It is no news that COVID-19 has impacted our lives in so many ways. It has touched everyone, parents, children and grandparents. It has affected every facet of our lives, schools, businesses, worship places, travels and social interactions. No one ever thought we would be talking, thinking or even dreaming about COVID-19 in 2020. Our whole lives have been upended by the dreaded monster-COVID-19, and it is yet to slow down.
Considering this, Nigerian Parents Magazine decided to take our readers through some of the expectations and changes that will occasion the resumption of schools in the fall of 2020. If nothing is certain, we are certain that schools will not remain the same, as we know it pre-COVID-19. There are lots of changes that have been put in place or are being put in place in many school districts across the nation. There are equally several negotiations that are ongoing in different states between the state governments, school districts and teachers unions on the safe and acceptable modalities for return to school in the fall.
In California and Massachusetts, as in many states, parents are involved in determining safe and acceptable models that local schools will adopt in the fall. Questionnaires and surveys were sent out to parents to indicate what models parents would be most comfortable with. (https://edsource.org/2020/california-school-superintendents-navigate-safety-concerns-conflicting-guidance-as-they-plan-to-reopen-schools/635555). In many states and school districts, there have been proposals for in-person, hybrid and full remote learning. There are arguments for and against each of these learning models. In all, there is no uniformity on how schools will resume in the fall in districts. In several districts, there is the possibility of seeing a mixture of different models of learning as schools resume. The pandemic has imposed on everyone a new normal that is likely to be the norm in a long time.
After speaking to more than two dozen parents and a number of students across different states, the two major concerns they have expressed are safety of the students and their mental health in the midst of this pandemic. Parents have expressed fear of infection either while on the bus ride to school, in class or on the playground. They have equally wondered about the mental stability of their children as they deal with all the changes that are going to take place and are already taking place. Some parents are also concerned about the quality of instructions their children will receive as many students may be forced to either engage in remote, hybrid or in-person learning.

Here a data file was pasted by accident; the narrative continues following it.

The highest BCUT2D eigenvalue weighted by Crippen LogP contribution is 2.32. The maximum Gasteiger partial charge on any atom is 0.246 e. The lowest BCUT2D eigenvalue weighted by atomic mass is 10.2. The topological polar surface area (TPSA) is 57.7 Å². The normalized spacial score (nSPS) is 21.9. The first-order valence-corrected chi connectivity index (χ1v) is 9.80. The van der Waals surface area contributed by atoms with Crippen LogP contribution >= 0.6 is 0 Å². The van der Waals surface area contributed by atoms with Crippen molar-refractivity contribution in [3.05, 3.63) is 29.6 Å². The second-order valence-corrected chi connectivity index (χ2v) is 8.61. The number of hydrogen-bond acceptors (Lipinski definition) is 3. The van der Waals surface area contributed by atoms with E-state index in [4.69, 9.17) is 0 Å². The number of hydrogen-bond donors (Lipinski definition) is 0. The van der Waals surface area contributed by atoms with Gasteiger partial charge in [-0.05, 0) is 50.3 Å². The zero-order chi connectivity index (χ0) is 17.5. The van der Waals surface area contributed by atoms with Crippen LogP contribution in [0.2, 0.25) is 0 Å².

As a result of these concerns, Nigerian Parents Magazine takes a deeper dive to bring to you what to expect and the changes that are coming your way as your children return to school this fall. Our findings are generic as it is impossible to give you a complete breakdown of what changes are taking place in each district and each state.
Learning Models: There are a number of different learning models or protocols that different school districts are proposing or will adopt as schools resume in the fall. School districts are making decisions on what model they will adopt, first, by the prevalence of cases of COVID-19 in the state and second, by what parents perceive as safe for their children.
The most popular models are in-person, different forms of hybrid and remote (virtual) learning.
In-person model requires the students to be physically present in school. The hybrid model requires a combination of physical presence in school on some days of the week (or having a rotating week in school) and remotely learning on other days of the week (or having a rotating week learning remotely). This model offers in-person and remote learning combination. The third model is full remote learning or virtual. Remote or virtual learning offers a full virtual learning from home. Besides these 3 models, there are suggestions that school districts stagger start times. For instance, 50% of the students’ population may be assigned to the first 4 hours of in-person learning and the other 50% assigned to the second 4 hours of in-person learning.
The state of Indiana suggests having elementary students do in-person while the secondary students do distance learning. In Massachusetts, there is a strong indication that different school districts are going to adopt the different models or combinations of the different models within the same school districts as schools resume in the fall. In Omaha, Nebraska, the school district has offered a plan whereby only half of the students will be in school at any given day. Half of the students will attend school on Monday and Tuesday; the other half will attend school on Thursday and Friday. Wednesday will see a rotating schedule. On Wednesday half of the students that are not at school, would learn remotely or virtually. New York City had originally adopted the hybrid model but recently settled for a virtual model. The city of Chicago will start with remote learning while Paulding County School in Georgia had resumed with an in-person model only to shut down after several students became infected with COVID-19. The District of Columbia Public Schools, the Fairfax county Public schools in Virginia and Public Schools in Maryland have announced that all schools in the fall will be fully virtual-remote. (https://www.the74million.org/dc-public-schools-is-latest-district-to-announce-all-virtual-start-despite-federal-pressure-in-its-own-backyard-to-reopen-10-things-families-need-to-know/)